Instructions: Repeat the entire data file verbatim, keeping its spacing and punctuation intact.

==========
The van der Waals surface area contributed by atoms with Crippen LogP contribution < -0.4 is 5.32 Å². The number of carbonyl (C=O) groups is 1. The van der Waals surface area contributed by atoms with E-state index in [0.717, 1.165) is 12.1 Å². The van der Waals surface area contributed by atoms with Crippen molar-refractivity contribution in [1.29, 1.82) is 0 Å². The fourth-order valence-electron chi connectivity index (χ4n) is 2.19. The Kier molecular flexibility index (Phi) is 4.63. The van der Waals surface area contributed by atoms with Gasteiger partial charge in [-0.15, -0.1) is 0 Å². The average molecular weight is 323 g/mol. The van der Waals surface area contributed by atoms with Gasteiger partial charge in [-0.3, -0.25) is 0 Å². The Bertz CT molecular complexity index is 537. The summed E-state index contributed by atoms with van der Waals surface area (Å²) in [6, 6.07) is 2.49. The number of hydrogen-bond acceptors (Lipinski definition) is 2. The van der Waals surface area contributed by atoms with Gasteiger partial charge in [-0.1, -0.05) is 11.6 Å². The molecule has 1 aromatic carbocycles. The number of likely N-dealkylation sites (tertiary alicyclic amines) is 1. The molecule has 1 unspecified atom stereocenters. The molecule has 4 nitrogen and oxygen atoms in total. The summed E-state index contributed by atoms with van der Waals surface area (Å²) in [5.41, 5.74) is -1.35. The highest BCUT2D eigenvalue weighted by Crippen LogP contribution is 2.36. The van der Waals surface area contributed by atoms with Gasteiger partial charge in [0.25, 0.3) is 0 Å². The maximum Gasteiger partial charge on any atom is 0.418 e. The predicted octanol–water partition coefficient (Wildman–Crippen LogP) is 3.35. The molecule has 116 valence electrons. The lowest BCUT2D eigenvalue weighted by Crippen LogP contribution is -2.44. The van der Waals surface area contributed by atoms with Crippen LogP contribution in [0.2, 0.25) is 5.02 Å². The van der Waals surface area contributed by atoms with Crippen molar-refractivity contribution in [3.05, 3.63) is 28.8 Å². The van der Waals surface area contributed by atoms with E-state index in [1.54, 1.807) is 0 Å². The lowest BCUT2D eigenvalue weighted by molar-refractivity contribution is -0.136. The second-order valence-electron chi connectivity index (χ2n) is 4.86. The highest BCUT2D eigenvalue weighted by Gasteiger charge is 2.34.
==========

The van der Waals surface area contributed by atoms with Crippen LogP contribution < -0.4 is 5.32 Å². The number of carbonyl (C=O) groups is 1. The van der Waals surface area contributed by atoms with E-state index in [0.717, 1.165) is 12.1 Å². The van der Waals surface area contributed by atoms with Crippen molar-refractivity contribution in [1.29, 1.82) is 0 Å². The fourth-order valence-electron chi connectivity index (χ4n) is 2.19. The Kier molecular flexibility index (Phi) is 4.63. The van der Waals surface area contributed by atoms with Gasteiger partial charge in [-0.15, -0.1) is 0 Å². The average molecular weight is 323 g/mol. The van der Waals surface area contributed by atoms with Gasteiger partial charge in [-0.3, -0.25) is 0 Å². The Bertz CT molecular complexity index is 537. The summed E-state index contributed by atoms with van der Waals surface area (Å²) in [6, 6.07) is 2.49. The number of hydrogen-bond acceptors (Lipinski definition) is 2. The van der Waals surface area contributed by atoms with Gasteiger partial charge in [-0.1, -0.05) is 11.6 Å². The molecule has 1 aromatic carbocycles. The number of likely N-dealkylation sites (tertiary alicyclic amines) is 1. The molecule has 1 unspecified atom stereocenters. The molecule has 4 nitrogen and oxygen atoms in total. The summed E-state index contributed by atoms with van der Waals surface area (Å²) in [5.41, 5.74) is -1.35. The highest BCUT2D eigenvalue weighted by Crippen LogP contribution is 2.36. The van der Waals surface area contributed by atoms with Gasteiger partial charge in [0.25, 0.3) is 0 Å². The maximum Gasteiger partial charge on any atom is 0.418 e. The predicted octanol–water partition coefficient (Wildman–Crippen LogP) is 3.35. The molecule has 116 valence electrons. The lowest BCUT2D eigenvalue weighted by Crippen LogP contribution is -2.44. The van der Waals surface area contributed by atoms with Crippen LogP contribution in [0.2, 0.25) is 5.02 Å². The van der Waals surface area contributed by atoms with Crippen molar-refractivity contribution in [3.05, 3.63) is 28.8 Å². The van der Waals surface area contributed by atoms with E-state index in [1.54, 1.807) is 0 Å². The lowest BCUT2D eigenvalue weighted by molar-refractivity contribution is -0.136. The second-order valence-electron chi connectivity index (χ2n) is 4.86. The highest BCUT2D eigenvalue weighted by Gasteiger charge is 2.34.